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Page 4 of Mountain Life & Work vol. 15 no. 4 January 1940

Part of Mountain Life and Work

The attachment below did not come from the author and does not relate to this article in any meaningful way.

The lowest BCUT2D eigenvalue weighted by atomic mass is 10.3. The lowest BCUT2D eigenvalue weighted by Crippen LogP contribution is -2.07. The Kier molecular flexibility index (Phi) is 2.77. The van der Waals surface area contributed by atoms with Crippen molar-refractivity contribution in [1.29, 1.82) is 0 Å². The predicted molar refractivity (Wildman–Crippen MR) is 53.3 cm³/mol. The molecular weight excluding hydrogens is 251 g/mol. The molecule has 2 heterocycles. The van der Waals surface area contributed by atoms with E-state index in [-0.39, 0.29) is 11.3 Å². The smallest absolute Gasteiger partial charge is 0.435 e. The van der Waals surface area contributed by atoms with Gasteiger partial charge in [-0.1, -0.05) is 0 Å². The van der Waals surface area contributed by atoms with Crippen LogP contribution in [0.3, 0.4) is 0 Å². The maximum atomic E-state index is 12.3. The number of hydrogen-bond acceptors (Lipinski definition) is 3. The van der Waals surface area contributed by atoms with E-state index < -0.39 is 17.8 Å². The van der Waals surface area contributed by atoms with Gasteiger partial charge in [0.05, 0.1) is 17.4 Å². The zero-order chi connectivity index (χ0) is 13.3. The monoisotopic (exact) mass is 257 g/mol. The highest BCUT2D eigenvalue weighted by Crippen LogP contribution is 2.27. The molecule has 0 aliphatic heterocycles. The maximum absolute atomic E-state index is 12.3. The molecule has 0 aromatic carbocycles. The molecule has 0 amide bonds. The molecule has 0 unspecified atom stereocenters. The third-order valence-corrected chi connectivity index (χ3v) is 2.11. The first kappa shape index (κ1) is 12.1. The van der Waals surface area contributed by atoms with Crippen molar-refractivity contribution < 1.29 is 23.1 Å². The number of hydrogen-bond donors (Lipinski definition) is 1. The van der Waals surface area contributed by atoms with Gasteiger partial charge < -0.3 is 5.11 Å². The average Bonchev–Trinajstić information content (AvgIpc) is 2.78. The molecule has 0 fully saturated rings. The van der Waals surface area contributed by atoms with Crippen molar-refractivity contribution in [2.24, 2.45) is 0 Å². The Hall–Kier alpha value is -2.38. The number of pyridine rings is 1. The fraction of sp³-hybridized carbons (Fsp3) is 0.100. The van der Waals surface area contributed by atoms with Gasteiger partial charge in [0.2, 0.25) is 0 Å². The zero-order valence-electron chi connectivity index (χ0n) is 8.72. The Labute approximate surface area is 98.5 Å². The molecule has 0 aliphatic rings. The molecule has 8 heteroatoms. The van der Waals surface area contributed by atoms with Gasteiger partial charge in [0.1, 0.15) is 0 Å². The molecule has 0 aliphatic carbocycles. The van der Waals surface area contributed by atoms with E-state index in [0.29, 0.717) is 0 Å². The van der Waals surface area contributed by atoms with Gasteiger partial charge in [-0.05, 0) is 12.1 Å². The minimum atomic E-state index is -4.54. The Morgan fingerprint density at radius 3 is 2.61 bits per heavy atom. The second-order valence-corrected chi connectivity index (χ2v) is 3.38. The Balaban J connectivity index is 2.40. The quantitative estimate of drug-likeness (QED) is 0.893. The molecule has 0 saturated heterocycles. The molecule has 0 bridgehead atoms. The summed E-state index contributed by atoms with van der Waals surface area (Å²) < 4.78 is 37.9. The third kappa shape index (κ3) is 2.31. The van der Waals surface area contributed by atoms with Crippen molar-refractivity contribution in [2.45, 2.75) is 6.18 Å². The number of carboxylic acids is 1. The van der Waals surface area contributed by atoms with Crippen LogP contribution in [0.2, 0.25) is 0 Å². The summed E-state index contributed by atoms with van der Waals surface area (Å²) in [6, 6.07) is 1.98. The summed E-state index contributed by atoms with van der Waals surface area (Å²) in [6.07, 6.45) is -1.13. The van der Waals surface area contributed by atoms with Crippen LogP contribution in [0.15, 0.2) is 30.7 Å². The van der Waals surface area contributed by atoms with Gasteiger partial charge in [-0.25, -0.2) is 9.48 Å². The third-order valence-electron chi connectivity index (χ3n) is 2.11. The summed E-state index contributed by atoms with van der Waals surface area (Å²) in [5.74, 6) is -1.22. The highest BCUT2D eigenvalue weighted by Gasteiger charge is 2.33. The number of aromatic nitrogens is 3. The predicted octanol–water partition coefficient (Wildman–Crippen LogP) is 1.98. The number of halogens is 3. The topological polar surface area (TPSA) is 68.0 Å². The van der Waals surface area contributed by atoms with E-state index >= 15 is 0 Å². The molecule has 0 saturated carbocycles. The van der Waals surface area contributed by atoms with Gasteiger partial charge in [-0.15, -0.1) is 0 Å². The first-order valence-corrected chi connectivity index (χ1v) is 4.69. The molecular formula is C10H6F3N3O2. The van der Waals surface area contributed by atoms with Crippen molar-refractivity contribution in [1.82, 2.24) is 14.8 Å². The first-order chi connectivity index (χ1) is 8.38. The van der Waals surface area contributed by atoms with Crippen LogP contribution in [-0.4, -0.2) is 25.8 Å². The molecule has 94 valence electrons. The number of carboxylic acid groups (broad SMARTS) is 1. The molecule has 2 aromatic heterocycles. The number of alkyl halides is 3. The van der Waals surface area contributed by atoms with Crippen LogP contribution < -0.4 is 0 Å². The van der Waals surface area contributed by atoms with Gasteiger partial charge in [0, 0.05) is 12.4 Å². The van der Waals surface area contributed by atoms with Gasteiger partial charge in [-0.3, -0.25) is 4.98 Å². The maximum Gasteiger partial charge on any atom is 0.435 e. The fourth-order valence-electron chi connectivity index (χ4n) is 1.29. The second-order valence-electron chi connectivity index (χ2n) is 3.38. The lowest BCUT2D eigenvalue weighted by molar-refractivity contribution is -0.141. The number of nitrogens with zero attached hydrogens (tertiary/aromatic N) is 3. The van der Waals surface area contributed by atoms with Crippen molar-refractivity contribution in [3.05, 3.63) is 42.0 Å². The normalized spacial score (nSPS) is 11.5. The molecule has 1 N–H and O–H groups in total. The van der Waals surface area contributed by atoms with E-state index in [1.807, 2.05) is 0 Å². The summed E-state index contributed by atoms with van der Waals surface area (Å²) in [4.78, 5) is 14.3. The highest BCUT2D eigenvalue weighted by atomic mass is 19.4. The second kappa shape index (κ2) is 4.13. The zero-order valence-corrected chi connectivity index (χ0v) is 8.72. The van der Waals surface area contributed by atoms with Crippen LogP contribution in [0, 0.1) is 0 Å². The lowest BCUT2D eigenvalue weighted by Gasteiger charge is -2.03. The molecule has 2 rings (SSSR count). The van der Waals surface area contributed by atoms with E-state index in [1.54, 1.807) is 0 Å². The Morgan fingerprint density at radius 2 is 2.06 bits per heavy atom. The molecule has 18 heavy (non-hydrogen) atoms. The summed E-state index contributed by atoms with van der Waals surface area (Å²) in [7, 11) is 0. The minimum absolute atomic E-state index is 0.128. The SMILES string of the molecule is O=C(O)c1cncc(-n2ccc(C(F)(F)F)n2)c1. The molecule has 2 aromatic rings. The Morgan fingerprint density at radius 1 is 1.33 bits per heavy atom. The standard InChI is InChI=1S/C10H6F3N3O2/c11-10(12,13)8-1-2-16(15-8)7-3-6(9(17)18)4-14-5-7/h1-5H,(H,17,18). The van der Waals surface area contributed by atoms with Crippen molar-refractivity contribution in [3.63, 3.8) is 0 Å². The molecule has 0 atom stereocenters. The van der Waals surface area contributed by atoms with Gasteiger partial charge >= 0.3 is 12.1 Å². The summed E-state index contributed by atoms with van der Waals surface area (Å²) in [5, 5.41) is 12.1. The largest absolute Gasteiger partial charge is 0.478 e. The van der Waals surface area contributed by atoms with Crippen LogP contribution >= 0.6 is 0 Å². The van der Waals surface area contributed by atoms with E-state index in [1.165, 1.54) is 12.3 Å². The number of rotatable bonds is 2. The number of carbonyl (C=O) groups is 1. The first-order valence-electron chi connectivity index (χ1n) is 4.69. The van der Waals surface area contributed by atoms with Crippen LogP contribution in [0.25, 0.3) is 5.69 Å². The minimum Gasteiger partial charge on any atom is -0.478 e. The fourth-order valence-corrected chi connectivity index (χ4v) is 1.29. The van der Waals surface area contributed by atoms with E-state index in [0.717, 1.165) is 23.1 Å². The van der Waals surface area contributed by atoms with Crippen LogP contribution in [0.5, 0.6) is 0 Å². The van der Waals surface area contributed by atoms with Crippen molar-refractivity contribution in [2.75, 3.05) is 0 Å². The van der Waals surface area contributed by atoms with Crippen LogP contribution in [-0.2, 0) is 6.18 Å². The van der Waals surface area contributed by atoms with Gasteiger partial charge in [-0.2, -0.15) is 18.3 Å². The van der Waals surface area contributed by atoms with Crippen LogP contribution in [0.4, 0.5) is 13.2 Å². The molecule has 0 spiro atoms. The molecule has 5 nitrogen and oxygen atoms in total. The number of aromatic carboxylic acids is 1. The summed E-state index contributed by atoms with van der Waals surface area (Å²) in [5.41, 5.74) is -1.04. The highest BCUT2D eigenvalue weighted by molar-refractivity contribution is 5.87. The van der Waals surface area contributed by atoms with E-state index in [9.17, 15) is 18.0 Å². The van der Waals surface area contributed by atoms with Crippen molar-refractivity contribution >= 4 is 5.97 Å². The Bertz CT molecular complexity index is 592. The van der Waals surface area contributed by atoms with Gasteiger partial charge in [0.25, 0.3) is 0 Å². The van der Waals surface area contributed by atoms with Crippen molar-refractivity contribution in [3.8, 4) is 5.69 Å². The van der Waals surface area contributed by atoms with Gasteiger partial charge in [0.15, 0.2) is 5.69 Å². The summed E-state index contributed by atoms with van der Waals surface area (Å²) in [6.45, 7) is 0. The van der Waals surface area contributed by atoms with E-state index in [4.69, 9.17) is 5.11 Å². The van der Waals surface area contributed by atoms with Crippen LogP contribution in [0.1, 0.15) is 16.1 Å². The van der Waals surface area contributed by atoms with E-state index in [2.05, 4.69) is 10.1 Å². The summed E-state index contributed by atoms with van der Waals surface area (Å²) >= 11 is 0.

wealth, our maturing population may expect to secure those goods and services without which physical and cultural growth is impossible. Until the pathetic puzzle of underconsumption and underemployment is somehow brought to terms with our natural resources and economic organization, it is futile to expect patriotic and moral exhortations to halt declining births among those who sense the drift of the times." Any policy for population, he concluded, is but part and parcel of our larger policy, economic and MOUNTAIN LII'E AND WORK Winter, 1940 political. Certainly there can be no better touchstone for our total national policy than this question: "Is it conducive to the conservation and development of our total human resources?" Such are brief excerpts from four of the sixteen papers presented at the Conference on Tomorrow's Children, which was in every way a most constructive and inspirational meeting. During 1940 the Conference will make an attempt to have the theme "Tomorrow's Children" featured in various state and local welfare conferences and study groups in the South. STUDY CLUBS AND CITIZENSHIP PAL L. VOGT Can we keep democracy in America? Do we really want it? If we do want to preserve our institutions of popular government, how can we help? These arc some of the questions that arc being raised everywhere in these days of worldwide conflict and change. That government by the people could be firmly established was not at all a certainty when our government was founded; being afraid of the encroaching tendencies of governmental agencies, the framers of the constitution hedged the powers of government about with all kinds of checks and balances; all powers not specifically delegated to the state were reserved to the people. The greatest test of the strength of our democratic system came during the Civil War. Since then, we have continued to perfect the machinery of popular control through extending the use of the secret ballot; the extension of the right of suffrage to women; the popular election of senators; the development of the initiative, referendum, and recall; and the strengthening of the judiciary. So well satisfied have we been with the working of our democratic institutions that we have assumed they could not be destroyed. "It can't happen here" has expressed the common attitude toward threats of dictatorship. In the midst of our peaceful tranquility, however, there have been coming changes that may well give us concern. These changes are not wholly objectionable, but they do threaten our democracy unless they are understood and are con trolled in the interest of the common good. One of these is the tendency of problems to become too complex for solution by the average citizen. When our government was founded, communities were small and the problems of government were relatively simple. The New England town meeting and similar governmental organizations elsewhere were adequate to meet the situations that had to be dealt with. Democracy has always thrived best in local communities where people knew one another and where they could know at first hand the problems that must be solved. Today it is a question as to whether local problems arc any longer of as vital importance as those of state, national or international scope. To illustrate: for years county agricultural agents had been helping individual farmers to improve their management of their farms; livestock and seed had been improved and methods of cultivation had advanced to a high state of efficiency; theoretically, the farmers' condition should have improved accordingly. But since 1920, and particularly since 1929, the condition of the farmer, and of the workers in the cities too, has been disastrous. There was little in any local situation that caused the trouble. Forces were at work, not only in America but throughout the world, that were causing misery and suffering to millions of families everywhere. Farmers suddenly awoke to the fact that international restrictions of trade, agricultural conditions in Egypt, India and the Argentine, armaments, taxes, labor conditions in indus

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